Deborah Meaden has recently released her new book Common Sense rules. In this article Deborah shares with us her insights into British enterepreneurs.
I’ve been a Dragon since the 2006 series, and I have to say that the single aspect I enjoy most, aside from jousting with my fellow Dragons, is seeing the huge variety of ideas that are presented to us. As a nation, we Brits are not short of ideas. We’ve millions of them because we are great inventors. It’s almost as if it is in our nature to ask, ‘What if I do this? Wouldn’t it be wonderful if …?’ We are all potting-shed entrepreneurs at heart and I love that.
I’ve been fortunate enough to meet hundreds of entrepreneurs, with an incredibly wide range of personalities. Yet, the ones who truly inspire my Den colleagues and me and who get us reaching for our wallets all share a remarkably similar set of values.
Deborah Meaden on Passion, focus and an insatiable desire to succeed
The beauty about having these qualities is that they take care of a lot of the other daunting aspects of being an entrepreneur. Far too many people, for instance, are held back by their fear that they are not born sales people. I suspect that the multitude of entrepreneurs who tell me they ‘can’t sell’ are actually very good sales people. If they are passionate about what they do they can’t fail to sell their dream to other people, and they’ll be able to convince not just their customers, but also their staff, their bank manager and their investors.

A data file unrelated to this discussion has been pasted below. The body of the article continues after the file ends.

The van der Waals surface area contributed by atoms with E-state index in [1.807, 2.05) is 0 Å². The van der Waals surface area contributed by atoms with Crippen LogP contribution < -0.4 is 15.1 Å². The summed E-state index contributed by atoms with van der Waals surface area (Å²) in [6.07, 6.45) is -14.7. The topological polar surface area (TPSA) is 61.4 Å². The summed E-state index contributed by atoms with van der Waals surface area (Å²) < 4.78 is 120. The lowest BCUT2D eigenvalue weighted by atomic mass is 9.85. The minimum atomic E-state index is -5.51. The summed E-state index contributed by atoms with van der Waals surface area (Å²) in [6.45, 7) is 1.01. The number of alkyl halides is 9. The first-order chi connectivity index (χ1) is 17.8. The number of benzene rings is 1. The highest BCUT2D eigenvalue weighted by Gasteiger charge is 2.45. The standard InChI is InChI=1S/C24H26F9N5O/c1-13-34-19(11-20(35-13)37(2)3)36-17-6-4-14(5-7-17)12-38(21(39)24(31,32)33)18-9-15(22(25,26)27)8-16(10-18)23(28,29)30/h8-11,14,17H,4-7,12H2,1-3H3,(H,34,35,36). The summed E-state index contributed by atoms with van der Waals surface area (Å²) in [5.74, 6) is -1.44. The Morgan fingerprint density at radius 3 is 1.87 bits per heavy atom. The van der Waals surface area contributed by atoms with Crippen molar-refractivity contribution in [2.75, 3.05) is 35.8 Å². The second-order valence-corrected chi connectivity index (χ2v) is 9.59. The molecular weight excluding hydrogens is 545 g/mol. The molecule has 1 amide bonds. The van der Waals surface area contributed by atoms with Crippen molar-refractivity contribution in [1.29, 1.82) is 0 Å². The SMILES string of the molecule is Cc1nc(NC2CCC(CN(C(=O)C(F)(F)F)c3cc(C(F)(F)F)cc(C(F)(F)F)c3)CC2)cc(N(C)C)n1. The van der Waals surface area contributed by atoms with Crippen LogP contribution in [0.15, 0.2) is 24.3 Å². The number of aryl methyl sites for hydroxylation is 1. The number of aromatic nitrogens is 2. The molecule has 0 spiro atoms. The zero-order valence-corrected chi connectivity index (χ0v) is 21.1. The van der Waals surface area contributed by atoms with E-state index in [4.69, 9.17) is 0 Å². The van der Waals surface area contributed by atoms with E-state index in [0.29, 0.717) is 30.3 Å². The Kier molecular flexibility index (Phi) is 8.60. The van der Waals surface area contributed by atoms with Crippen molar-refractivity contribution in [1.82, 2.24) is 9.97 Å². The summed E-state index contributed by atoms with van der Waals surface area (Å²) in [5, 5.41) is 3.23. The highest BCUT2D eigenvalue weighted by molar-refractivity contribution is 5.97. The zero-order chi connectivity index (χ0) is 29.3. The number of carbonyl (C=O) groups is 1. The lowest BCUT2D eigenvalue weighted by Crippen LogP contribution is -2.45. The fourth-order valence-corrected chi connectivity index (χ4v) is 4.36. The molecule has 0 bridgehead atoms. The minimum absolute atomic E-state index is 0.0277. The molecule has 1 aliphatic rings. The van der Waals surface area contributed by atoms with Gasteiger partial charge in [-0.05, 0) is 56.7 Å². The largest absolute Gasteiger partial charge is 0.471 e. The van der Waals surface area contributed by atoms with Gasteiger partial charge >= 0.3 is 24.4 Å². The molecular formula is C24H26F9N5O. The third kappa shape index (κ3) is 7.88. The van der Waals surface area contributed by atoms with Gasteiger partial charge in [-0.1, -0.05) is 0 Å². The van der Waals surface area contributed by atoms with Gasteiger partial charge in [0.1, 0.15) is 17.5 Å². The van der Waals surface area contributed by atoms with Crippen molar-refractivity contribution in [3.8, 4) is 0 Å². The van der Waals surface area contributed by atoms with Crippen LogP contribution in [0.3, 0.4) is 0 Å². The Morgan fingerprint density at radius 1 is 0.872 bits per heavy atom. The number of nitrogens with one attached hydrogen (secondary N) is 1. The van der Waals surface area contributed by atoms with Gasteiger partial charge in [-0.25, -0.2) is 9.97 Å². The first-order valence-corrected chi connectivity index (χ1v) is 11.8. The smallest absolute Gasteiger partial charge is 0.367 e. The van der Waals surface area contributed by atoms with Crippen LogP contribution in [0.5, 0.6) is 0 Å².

An entrepreneur has to be quick minded and bright. That doesn’t mean they need to have gone to a top-notch public school, have a string of qualifications and be clever in an academic way. No. Rather, they must be clever in a quick-witted way, with a mind that refuses to accept barriers and that can solve a multitude of problems within seconds.
Confidence and self-belief
Confidence attracts, and most people can sense it. I can name my confident friends in a shot, even though many of them are really quite quiet people. They don’t have to make a noise, and they don’t have to tell everybody how fantastic they are. They just are, and they don’t care what anybody else thinks. And I have noticed in my business life that a confident person who doesn’t feel the need to explain themselves can create a powerful reaction.
It takes a lot of time and energy to be an entrepreneur. You have to be totally committed, and if there is the slightest inkling that you are not committed, everybody, including the market, will know. The ability to commit is not simply a state of mind; it is a core character trait.
Being loss averse is nothing like being risk averse. It is about hating to lose. Entrepreneurs are prepared to take risks, but they’re not gamblers.
As well as being realistic with their ideas, entrepreneurs should be realistic with themselves. It is amazing to me how many people fail to realise, as they dream about storming the market with their potentially groundbreaking ideas, that when they launch their business they are likely to go through patches when they will live on virtually nothing. It is almost certain that they will have to take a significant dip in their lifestyle and earnings before they recover. But when fortunes do pick up, it’s the best feeling in the world.